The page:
Measure J was passed overwhelmingly in November 2006. A Superior Court judge later struck it down, but it wound its way on appeal to the state Supreme Court, which validated the measure. Since 2006, some of the retail stores planned for the Dalidio site, such as Old Navy and Target, have opened or are under construction at other sites within town.

Dalidio filed a complaint with the FPPC three years ago against Responsible County Development, and against the San Luis Obispo Downtown Association. He said that the public had the right to know who was behind the campaign.

The claim against the Downtown Association was dismissed June 29 because there was “insufficient evidence” that the organization violated the Political Reform Act.

In its report Monday, the FPPC said that the Copelands used the LLC to conceal the true source of the funds and “circumvent” the Political Reform Act.

“This case involves a series of transactions which prevented the public from learning the true source of funds that were used to try and defeat Measure J,” according to the FPPC findings.

“The public harm inherent when someone makes contributions in a name other than their legal name and fails to properly disclose the true source of contributions made, especially when pertinent information is not disclosed before an election as required, is that the public is deprived of the right to transparency in the political process and the full knowledge of who is supporting a particular position before they make their decision to vote.”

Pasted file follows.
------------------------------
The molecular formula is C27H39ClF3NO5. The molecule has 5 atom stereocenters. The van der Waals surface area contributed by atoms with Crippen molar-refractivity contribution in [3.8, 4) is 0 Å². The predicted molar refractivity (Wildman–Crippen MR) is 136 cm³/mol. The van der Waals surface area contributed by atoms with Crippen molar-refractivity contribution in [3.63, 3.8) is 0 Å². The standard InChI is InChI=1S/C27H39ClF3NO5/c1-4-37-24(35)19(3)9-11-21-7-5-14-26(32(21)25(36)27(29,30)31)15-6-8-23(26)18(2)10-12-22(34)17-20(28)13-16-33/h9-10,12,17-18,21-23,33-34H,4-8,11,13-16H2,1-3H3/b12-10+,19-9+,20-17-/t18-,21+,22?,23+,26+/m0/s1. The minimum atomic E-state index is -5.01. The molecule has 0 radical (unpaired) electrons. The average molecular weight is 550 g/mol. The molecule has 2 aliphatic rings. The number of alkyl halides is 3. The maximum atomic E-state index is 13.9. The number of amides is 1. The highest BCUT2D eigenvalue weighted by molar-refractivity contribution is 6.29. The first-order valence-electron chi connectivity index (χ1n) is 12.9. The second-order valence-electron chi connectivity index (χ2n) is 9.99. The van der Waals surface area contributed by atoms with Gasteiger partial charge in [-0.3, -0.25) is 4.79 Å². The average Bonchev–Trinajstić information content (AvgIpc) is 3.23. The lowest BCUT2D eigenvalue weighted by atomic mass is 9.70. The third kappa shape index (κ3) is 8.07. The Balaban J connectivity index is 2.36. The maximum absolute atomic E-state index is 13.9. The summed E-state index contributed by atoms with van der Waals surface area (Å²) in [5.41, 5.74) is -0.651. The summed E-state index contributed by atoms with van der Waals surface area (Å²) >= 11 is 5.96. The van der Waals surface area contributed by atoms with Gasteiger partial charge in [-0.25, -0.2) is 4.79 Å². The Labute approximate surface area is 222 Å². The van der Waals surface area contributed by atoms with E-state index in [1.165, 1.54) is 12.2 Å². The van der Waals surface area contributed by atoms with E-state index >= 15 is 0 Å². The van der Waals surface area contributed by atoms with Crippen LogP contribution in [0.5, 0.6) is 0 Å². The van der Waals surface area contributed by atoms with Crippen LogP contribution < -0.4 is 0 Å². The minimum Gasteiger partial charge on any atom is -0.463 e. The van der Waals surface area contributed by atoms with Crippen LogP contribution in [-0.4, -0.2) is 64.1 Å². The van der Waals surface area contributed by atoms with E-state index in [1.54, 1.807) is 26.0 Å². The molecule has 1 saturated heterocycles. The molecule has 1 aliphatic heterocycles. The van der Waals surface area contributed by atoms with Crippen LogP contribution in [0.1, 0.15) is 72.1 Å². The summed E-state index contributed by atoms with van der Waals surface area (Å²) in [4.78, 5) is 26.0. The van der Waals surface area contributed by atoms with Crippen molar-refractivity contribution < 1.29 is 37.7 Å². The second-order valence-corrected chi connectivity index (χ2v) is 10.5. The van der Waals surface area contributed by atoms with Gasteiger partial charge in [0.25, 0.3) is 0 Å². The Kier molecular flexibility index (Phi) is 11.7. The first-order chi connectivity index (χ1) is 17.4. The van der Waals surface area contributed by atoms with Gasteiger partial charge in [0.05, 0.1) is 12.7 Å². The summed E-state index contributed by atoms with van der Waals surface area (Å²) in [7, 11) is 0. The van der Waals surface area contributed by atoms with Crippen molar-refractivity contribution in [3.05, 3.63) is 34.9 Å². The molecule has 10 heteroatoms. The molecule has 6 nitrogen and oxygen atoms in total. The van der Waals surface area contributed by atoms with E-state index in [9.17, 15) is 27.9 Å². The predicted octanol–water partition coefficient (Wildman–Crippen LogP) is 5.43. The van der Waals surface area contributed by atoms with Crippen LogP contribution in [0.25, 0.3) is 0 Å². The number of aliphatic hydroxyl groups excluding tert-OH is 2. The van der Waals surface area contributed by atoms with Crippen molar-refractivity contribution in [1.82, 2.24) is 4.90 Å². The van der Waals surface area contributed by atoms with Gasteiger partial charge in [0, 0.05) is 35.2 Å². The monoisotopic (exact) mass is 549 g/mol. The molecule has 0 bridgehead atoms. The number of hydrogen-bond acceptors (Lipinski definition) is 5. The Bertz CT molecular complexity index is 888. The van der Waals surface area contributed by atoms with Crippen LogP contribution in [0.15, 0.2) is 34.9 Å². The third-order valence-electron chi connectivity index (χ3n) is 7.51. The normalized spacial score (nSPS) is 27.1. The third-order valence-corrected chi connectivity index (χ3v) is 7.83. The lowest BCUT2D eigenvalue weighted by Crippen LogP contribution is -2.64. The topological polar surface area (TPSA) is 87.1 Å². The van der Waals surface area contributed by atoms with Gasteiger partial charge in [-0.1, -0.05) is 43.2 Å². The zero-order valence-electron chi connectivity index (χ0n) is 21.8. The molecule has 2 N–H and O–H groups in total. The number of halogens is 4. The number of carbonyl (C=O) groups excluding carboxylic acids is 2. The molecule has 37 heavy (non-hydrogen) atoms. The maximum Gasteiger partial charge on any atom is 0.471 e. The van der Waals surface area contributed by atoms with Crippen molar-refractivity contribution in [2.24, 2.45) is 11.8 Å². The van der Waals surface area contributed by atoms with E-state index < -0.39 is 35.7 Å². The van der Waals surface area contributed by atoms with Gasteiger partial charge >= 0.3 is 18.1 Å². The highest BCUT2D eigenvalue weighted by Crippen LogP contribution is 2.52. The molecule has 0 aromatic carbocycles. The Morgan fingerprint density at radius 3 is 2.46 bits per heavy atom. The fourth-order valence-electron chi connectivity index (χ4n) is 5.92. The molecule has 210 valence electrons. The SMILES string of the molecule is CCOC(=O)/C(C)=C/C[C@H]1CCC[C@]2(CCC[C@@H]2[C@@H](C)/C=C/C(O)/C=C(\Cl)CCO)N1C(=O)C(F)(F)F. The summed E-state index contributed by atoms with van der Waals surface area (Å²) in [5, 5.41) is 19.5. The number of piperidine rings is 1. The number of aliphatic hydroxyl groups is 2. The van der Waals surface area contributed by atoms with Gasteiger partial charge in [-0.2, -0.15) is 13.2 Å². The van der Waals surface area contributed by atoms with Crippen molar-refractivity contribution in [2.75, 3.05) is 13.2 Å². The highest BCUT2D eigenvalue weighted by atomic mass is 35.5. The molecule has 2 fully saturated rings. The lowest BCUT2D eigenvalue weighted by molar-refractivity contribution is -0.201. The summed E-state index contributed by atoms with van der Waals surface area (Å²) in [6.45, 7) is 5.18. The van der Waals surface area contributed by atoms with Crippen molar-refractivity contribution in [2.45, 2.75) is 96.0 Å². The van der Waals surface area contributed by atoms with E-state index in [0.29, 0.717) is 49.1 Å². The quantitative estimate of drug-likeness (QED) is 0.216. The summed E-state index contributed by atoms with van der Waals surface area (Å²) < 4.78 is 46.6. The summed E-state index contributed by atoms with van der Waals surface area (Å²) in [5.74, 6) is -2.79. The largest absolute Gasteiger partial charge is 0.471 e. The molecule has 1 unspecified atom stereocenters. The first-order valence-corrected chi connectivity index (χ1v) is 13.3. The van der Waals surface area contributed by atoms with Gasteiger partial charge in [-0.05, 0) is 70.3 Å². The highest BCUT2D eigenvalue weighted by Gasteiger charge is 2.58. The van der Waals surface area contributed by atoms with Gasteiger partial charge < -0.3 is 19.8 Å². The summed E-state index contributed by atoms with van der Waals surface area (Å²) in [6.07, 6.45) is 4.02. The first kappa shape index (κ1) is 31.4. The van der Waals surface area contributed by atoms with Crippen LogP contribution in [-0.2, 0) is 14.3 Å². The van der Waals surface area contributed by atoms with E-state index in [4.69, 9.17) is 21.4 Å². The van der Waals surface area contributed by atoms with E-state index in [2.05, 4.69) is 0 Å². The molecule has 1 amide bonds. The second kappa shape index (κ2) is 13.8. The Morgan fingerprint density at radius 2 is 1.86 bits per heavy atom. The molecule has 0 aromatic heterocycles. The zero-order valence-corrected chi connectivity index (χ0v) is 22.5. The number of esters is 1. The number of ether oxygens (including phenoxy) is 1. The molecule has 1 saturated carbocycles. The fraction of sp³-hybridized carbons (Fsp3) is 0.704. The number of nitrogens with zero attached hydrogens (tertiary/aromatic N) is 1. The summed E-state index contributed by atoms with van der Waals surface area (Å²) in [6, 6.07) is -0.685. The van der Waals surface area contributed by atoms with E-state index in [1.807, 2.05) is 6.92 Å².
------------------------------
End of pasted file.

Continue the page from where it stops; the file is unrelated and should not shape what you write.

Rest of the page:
Financial impact seen

Mayor Dave Romero said that the Copelands’ efforts to stop the Dalidio project have hurt the city financially.

“It turns out negatively, I believe, for the San Luis Obispo community,” he said. “We could have had a working interchange. We could have had stores that would help our economy and helped the shopping capability of our city.”

“There’s millions of dollars involved in unrealized improvements that would have been made to the city, and maybe millions of dollars in taxes,” Romero said. “We’re missing out on the sales we would have been getting all these years.”

Asked if the Copelands followed fair business practices, Romero replied, “Absolutely not.”

“Fair Political Practices are charged with seeing that things are done fairly,” he said. “There was always a question about whether not listing the LLC was appropriate.”

Despite the delays, Romero said the Dalidio marketplace project will eventually move forward.

Dalidio has not disclosed his current plans for his site.

Highlights of the FPPC report

The Copelands face 16 counts of violating the Political Reform Act, each carrying a maximum penalty of $5,000 per count. Highlights include the following:

• Jim and Tom Copeland face eight counts, some as individuals and some jointly, for making contributions in a name other than their legal names.

• Failure to file a required semiannual campaign statement as affiliated entities for contributions made.

• Failure to file a required late contribution campaign report for a contribution made.

• Six counts are against Jim and Tom Copeland and David Booker, as manager of their limited liability corporation, for making contributions without disclosing the true source of those contributions.

To read the FPPC report on the Dalidio case, go to: www.fppc.ca.gov/agendas/10-10/CopelandPropertiesExh.pdf

Staff Writer Sarah Linn contributed to this report.